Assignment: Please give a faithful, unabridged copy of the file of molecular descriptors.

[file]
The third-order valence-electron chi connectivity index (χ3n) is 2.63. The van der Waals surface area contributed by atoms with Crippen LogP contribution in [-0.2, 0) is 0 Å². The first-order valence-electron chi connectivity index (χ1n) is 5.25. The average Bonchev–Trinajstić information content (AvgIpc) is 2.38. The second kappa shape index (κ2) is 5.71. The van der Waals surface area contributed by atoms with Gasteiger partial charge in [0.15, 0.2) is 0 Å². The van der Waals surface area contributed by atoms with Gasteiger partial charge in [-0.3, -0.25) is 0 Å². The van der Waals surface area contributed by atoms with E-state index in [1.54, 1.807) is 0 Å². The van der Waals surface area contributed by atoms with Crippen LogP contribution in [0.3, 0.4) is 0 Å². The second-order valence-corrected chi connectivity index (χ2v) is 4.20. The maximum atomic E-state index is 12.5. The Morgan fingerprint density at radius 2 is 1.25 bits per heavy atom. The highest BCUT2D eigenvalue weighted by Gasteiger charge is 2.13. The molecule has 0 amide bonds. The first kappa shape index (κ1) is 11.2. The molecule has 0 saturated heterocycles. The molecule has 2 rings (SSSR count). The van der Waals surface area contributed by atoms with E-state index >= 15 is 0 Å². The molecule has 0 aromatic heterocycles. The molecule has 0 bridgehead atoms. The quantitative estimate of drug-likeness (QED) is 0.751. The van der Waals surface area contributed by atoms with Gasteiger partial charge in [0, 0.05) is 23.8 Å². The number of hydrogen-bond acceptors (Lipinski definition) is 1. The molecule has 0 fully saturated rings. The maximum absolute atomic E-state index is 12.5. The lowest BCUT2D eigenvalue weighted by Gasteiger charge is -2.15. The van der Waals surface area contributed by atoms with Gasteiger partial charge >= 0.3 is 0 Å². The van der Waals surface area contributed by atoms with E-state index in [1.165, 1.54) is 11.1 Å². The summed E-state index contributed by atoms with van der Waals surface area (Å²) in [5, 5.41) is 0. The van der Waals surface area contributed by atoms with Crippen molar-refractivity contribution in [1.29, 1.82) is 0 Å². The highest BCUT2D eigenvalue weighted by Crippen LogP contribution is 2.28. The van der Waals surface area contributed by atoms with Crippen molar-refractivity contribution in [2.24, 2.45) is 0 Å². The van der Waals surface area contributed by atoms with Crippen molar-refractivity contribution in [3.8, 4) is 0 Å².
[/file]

The third-order valence-electron chi connectivity index (χ3n) is 2.63. The van der Waals surface area contributed by atoms with Crippen LogP contribution in [-0.2, 0) is 0 Å². The first-order valence-electron chi connectivity index (χ1n) is 5.25. The average Bonchev–Trinajstić information content (AvgIpc) is 2.38. The second kappa shape index (κ2) is 5.71. The van der Waals surface area contributed by atoms with Gasteiger partial charge in [0.15, 0.2) is 0 Å². The van der Waals surface area contributed by atoms with Gasteiger partial charge in [-0.3, -0.25) is 0 Å². The van der Waals surface area contributed by atoms with E-state index in [1.54, 1.807) is 0 Å². The van der Waals surface area contributed by atoms with Crippen LogP contribution in [0.3, 0.4) is 0 Å². The second-order valence-corrected chi connectivity index (χ2v) is 4.20. The maximum atomic E-state index is 12.5. The Morgan fingerprint density at radius 2 is 1.25 bits per heavy atom. The highest BCUT2D eigenvalue weighted by Gasteiger charge is 2.13. The molecule has 0 amide bonds. The first kappa shape index (κ1) is 11.2. The molecule has 0 saturated heterocycles. The molecule has 2 rings (SSSR count). The van der Waals surface area contributed by atoms with E-state index >= 15 is 0 Å². The molecule has 0 aromatic heterocycles. The molecule has 0 bridgehead atoms. The quantitative estimate of drug-likeness (QED) is 0.751. The van der Waals surface area contributed by atoms with Gasteiger partial charge in [0, 0.05) is 23.8 Å². The number of hydrogen-bond acceptors (Lipinski definition) is 1. The molecule has 0 fully saturated rings. The maximum absolute atomic E-state index is 12.5. The lowest BCUT2D eigenvalue weighted by Gasteiger charge is -2.15. The van der Waals surface area contributed by atoms with Gasteiger partial charge >= 0.3 is 0 Å². The van der Waals surface area contributed by atoms with E-state index in [1.165, 1.54) is 11.1 Å². The summed E-state index contributed by atoms with van der Waals surface area (Å²) in [5, 5.41) is 0. The van der Waals surface area contributed by atoms with Crippen molar-refractivity contribution in [1.29, 1.82) is 0 Å². The highest BCUT2D eigenvalue weighted by Crippen LogP contribution is 2.28. The van der Waals surface area contributed by atoms with Crippen molar-refractivity contribution in [2.24, 2.45) is 0 Å². The van der Waals surface area contributed by atoms with Crippen molar-refractivity contribution in [3.8, 4) is 0 Å².